November 1989 Farm Bureau '89 Convention: Partners in progress Hear Helms and others Sen. Jesse Helms The conservative congressman from North Carolina and former journalist and editorial broadcaster will kick off Commodity Appreciation Day, Nov. 27, with a luncheon speech on the 1990 Farm Bill, the smoking ban battle and chemical concerns. Dr. James D. McComas McComas, who recently began his second year as president at Virginia Tfech, will speak during the morning general session Nov. 29. He will discuss developments in the College of Agriculture and Life Sciences. Coach Sonny Smith Virginia Commonwealth University's new basketball coach is know nationally for witty, motivational speeches. On Nov. 28 during the afternoon general session, he will give county leaders ideas for motivating county volunteers. Marsha Purcell Ms. Purcell is program development director with the American Farm Bureau Federation, emphasizing ag education, rural health and farm/city affairs. Shell bring news f...

Publication Title: Farm Bureau News
Source: Library of Virginia
Country/State of Publication: Virginia, United States
Page 6 [Newspaper Page] — Farm Bureau News — 1 November 1989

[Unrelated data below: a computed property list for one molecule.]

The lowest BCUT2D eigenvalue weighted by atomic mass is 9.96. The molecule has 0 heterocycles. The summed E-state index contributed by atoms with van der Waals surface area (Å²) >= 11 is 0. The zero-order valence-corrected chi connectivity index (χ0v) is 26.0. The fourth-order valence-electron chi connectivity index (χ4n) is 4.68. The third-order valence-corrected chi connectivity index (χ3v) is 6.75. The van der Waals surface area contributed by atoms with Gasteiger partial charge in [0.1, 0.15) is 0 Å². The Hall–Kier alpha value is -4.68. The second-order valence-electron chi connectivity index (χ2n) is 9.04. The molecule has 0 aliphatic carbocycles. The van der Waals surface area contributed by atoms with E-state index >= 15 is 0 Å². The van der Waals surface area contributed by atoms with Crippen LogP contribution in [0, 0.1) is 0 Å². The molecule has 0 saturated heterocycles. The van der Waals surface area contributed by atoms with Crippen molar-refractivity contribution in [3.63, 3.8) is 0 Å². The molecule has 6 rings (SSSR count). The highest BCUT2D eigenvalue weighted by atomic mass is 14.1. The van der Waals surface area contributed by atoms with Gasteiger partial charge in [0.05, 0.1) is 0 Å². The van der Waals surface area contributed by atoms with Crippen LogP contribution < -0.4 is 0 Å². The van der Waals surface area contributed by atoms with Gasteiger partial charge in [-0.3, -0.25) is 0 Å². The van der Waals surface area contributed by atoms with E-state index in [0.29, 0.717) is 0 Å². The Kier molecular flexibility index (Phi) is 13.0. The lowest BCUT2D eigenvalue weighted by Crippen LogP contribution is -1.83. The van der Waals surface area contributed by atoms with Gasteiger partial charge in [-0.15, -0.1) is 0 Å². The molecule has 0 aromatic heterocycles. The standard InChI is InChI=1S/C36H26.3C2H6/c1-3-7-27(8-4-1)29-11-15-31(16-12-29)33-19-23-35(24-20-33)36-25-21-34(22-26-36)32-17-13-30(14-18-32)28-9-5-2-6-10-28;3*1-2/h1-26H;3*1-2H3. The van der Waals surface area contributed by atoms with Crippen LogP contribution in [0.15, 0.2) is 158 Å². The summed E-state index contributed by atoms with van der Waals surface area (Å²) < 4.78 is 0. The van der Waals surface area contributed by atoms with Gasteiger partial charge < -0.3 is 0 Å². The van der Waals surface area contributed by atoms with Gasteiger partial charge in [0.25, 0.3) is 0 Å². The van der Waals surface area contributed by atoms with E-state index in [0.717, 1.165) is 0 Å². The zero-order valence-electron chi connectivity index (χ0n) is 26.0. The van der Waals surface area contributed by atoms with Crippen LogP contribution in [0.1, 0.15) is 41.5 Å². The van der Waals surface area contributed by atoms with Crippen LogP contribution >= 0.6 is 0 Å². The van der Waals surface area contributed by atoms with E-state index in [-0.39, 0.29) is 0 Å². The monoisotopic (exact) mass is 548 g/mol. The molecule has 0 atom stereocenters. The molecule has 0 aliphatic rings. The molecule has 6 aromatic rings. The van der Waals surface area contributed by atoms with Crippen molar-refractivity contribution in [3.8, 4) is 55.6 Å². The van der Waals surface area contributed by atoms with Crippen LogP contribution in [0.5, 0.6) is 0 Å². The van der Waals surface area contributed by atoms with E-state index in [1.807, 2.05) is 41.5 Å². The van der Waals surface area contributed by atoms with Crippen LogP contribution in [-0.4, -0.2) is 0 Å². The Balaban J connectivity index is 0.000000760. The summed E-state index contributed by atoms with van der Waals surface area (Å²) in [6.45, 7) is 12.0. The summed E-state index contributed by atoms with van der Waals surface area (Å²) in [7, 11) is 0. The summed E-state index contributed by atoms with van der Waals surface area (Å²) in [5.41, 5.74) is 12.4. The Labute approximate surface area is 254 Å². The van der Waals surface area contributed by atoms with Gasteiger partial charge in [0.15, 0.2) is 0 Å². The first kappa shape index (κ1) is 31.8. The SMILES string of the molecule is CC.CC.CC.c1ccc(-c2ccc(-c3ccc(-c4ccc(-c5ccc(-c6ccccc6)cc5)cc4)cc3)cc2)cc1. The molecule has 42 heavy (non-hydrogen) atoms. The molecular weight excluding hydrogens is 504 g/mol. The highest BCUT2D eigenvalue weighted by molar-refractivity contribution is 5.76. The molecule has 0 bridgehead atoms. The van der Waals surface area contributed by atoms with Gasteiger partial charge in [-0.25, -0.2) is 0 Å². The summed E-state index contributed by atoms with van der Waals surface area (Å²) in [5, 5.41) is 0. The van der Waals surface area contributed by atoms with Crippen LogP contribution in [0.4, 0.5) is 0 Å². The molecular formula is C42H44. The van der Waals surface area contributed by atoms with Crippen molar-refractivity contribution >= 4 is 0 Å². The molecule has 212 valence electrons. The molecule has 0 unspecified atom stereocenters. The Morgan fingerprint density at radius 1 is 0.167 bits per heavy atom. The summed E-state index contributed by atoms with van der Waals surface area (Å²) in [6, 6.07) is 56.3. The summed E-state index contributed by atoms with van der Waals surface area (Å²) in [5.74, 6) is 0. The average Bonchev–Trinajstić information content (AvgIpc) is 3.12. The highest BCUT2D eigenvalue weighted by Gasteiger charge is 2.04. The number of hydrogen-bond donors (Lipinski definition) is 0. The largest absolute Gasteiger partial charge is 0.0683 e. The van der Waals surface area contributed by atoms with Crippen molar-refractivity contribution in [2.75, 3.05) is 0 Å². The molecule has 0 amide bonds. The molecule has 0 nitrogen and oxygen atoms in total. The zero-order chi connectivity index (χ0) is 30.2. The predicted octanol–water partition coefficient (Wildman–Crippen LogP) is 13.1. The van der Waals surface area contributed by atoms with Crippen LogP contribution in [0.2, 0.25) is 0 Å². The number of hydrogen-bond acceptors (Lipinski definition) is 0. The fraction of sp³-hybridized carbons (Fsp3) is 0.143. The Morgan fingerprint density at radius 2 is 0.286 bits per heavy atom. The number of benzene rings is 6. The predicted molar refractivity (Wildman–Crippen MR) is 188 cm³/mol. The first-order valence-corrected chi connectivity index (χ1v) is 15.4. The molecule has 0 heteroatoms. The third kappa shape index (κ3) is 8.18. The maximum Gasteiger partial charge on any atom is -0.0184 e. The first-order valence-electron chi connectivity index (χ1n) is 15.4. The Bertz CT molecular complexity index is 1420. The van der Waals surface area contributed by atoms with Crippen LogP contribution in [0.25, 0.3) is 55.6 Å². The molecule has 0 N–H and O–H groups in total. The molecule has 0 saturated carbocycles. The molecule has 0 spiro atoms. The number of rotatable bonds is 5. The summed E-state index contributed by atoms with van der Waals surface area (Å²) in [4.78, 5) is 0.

6 W v " William P. Freeman Elections for state board members are Nov. 30 Elections for five seats on the Virginia Farm Bureau Federation Board of Directors will be held at the convention Nov. 30. They include the seats for districts 3,6, 9 and 12 and the Women's chairman, who sits on the board without a district District directors' terms are three years and the Women's chairman is elected yearly. Candidates who had announced for these positions by this newspaper's deadline are the incumbents: District 3 Director • William P. Freeman. A Georgia native, Freeman grows and packs apples and raises beef cattle and sheep in Giles County. He filled the remaining year of Bruce Hiatt fe three-year term when Hiatt became vice president last year. Freeman joined Farm Bureau in 1979 and served as chairman of his county legislative advisory committee for four years and chair man of the county resolutions committee for eight years. He is a member of the American Legion, the Fleet Reserve, Marine C...

Publication Title: Farm Bureau News
Source: Library of Virginia
Country/State of Publication: Virginia, United States
Page 7 [Newspaper Page] — Farm Bureau News — 1 November 1989